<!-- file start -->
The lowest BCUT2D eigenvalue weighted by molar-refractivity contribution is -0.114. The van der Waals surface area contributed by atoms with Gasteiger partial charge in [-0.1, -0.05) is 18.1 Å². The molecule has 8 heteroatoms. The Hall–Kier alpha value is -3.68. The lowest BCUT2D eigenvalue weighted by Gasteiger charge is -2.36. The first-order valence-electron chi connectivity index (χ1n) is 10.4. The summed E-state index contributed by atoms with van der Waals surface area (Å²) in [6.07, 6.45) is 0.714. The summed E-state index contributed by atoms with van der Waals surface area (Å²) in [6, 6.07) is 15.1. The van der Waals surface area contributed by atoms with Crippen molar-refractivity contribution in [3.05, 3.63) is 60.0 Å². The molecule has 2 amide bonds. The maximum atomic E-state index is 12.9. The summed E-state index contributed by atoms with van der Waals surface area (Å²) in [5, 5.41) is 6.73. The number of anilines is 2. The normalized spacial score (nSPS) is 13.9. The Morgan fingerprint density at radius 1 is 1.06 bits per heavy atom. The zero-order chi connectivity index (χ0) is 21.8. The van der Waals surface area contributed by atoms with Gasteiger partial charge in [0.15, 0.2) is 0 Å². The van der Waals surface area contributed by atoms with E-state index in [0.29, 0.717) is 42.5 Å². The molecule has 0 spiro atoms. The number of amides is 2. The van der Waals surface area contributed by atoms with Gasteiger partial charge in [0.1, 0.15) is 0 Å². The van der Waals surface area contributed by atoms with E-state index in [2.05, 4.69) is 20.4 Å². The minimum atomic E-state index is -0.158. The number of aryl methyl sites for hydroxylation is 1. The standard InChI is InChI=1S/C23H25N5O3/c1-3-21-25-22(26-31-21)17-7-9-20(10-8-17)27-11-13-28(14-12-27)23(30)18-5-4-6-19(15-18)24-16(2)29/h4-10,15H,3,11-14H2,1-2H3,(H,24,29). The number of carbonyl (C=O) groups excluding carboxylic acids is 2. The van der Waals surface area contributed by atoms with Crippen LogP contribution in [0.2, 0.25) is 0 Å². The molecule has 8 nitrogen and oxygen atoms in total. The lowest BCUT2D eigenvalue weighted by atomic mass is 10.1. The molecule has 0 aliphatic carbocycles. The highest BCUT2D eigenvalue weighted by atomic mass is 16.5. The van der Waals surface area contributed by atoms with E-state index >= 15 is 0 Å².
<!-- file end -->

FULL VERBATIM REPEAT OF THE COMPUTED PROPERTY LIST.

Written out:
The lowest BCUT2D eigenvalue weighted by molar-refractivity contribution is -0.114. The van der Waals surface area contributed by atoms with Gasteiger partial charge in [-0.1, -0.05) is 18.1 Å². The molecule has 8 heteroatoms. The Hall–Kier alpha value is -3.68. The lowest BCUT2D eigenvalue weighted by Gasteiger charge is -2.36. The first-order valence-electron chi connectivity index (χ1n) is 10.4. The summed E-state index contributed by atoms with van der Waals surface area (Å²) in [6.07, 6.45) is 0.714. The summed E-state index contributed by atoms with van der Waals surface area (Å²) in [6, 6.07) is 15.1. The van der Waals surface area contributed by atoms with Crippen molar-refractivity contribution in [3.05, 3.63) is 60.0 Å². The molecule has 2 amide bonds. The maximum atomic E-state index is 12.9. The summed E-state index contributed by atoms with van der Waals surface area (Å²) in [5, 5.41) is 6.73. The number of anilines is 2. The normalized spacial score (nSPS) is 13.9. The Morgan fingerprint density at radius 1 is 1.06 bits per heavy atom. The zero-order chi connectivity index (χ0) is 21.8. The van der Waals surface area contributed by atoms with Gasteiger partial charge in [0.15, 0.2) is 0 Å². The van der Waals surface area contributed by atoms with E-state index in [0.29, 0.717) is 42.5 Å². The molecule has 0 spiro atoms. The number of amides is 2. The van der Waals surface area contributed by atoms with Gasteiger partial charge in [0.1, 0.15) is 0 Å². The van der Waals surface area contributed by atoms with E-state index in [2.05, 4.69) is 20.4 Å². The minimum atomic E-state index is -0.158. The number of aryl methyl sites for hydroxylation is 1. The standard InChI is InChI=1S/C23H25N5O3/c1-3-21-25-22(26-31-21)17-7-9-20(10-8-17)27-11-13-28(14-12-27)23(30)18-5-4-6-19(15-18)24-16(2)29/h4-10,15H,3,11-14H2,1-2H3,(H,24,29). The number of carbonyl (C=O) groups excluding carboxylic acids is 2. The van der Waals surface area contributed by atoms with Crippen LogP contribution in [0.2, 0.25) is 0 Å². The molecule has 8 nitrogen and oxygen atoms in total. The lowest BCUT2D eigenvalue weighted by atomic mass is 10.1. The molecule has 0 aliphatic carbocycles. The highest BCUT2D eigenvalue weighted by atomic mass is 16.5. The van der Waals surface area contributed by atoms with E-state index >= 15 is 0 Å².